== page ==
In the half-hour question and answer session with local businesses, CGC co-founder and president Chad Jackett and CGC executive director Ian Dawkins explained the benefits of membership with the trade association.
Jackett said he started the organization because he saw new, larger, players entering the field attempting to flatten the existing industry.
“I saw that if we didn’t unite and come out of our situation of hiding behind the pot plants, that you would end up getting picked off, one at a time,” Jackett said.
Dawkins said his background working with the Canadian Federation of Independent Business showed him that smaller players, united together, could have a real impact on government policy.
“With Allard having come down the way it did and legalization rapidly gaining steam, this is opportunity for you guys now to come out…introduce yourselves to your local community and begin to take a little bit of ownership about legalization and the regulations that are going to be written,” Dawkins said. “The government desperately needs to hear from you guys and hear from our sector.”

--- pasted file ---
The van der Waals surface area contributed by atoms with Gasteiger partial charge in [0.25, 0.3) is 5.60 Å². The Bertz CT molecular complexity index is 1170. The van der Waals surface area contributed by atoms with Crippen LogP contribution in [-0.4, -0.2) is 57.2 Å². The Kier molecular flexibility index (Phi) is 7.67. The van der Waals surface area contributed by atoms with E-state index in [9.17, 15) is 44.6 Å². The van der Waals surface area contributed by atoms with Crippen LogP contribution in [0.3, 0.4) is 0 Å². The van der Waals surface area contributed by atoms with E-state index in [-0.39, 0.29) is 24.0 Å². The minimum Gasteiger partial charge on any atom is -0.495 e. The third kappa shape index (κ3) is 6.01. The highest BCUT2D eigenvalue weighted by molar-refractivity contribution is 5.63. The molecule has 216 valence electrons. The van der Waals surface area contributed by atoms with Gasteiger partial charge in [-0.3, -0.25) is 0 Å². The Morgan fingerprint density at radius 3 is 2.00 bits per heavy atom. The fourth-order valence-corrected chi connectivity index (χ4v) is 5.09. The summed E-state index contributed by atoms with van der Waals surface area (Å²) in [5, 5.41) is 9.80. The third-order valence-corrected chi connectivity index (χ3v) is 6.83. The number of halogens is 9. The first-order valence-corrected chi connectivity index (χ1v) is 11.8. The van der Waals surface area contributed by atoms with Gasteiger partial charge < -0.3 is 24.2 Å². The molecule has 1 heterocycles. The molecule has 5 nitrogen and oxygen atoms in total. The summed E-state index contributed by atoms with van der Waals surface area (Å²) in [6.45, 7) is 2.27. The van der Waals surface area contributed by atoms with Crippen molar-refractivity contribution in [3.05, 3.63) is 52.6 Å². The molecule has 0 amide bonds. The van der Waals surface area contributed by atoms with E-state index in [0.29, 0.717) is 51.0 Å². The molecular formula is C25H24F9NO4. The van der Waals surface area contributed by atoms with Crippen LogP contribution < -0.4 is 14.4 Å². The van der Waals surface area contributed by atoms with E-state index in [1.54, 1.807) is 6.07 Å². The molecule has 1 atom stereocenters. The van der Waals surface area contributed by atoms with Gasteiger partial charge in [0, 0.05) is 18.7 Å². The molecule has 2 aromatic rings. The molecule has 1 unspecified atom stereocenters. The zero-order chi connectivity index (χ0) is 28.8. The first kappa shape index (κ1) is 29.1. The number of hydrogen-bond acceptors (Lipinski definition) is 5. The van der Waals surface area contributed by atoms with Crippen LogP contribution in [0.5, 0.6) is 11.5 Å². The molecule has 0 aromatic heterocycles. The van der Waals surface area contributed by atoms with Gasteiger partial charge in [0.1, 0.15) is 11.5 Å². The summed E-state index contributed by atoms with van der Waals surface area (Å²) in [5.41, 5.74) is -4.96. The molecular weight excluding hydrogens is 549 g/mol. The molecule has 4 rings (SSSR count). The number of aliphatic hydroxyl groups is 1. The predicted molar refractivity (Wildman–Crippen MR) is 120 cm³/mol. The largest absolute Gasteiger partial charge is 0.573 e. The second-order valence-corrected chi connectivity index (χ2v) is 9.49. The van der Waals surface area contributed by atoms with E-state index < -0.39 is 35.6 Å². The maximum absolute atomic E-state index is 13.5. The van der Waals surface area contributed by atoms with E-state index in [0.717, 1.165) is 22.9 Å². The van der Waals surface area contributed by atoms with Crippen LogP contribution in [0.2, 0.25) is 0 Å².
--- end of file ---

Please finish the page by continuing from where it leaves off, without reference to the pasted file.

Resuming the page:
Dawkins said most of the government officials he’s met with don’t have much information about cannabis and it’s important that groups like the CGC get their voice heard and not be overshadowed by organizations with deeper pockets — like larger licensed producers, pharmacy groups and liquor retailers.
When asked if LPs will be a part of CGC, Dawkins said none would be invited to join as they currently exist.
“That said, we do distinguish between existing LPs and those who are merely applicants to the program still stuck in the queue,” Dawkins said. “Some of these applicants are simply small cannabis farmers who were misled into applying to the LP program, and wherever possible, CGC would like to bring these growers back to working with CGC and the wider cannabis community instead of trying to join the LP monopoly.”
As a trade association, Dawkins said CGC will be able to help craft best business practices and provide other benefits for members.
“As we move away from all this legal nonsense and having to talk about legislation and government relations (which will always be part of what we do, but will die down once we get what this bill is going to be) then we’re having a conversation about networking opportunities and making sure that you guys are getting the latest standards and the latest training,” he said.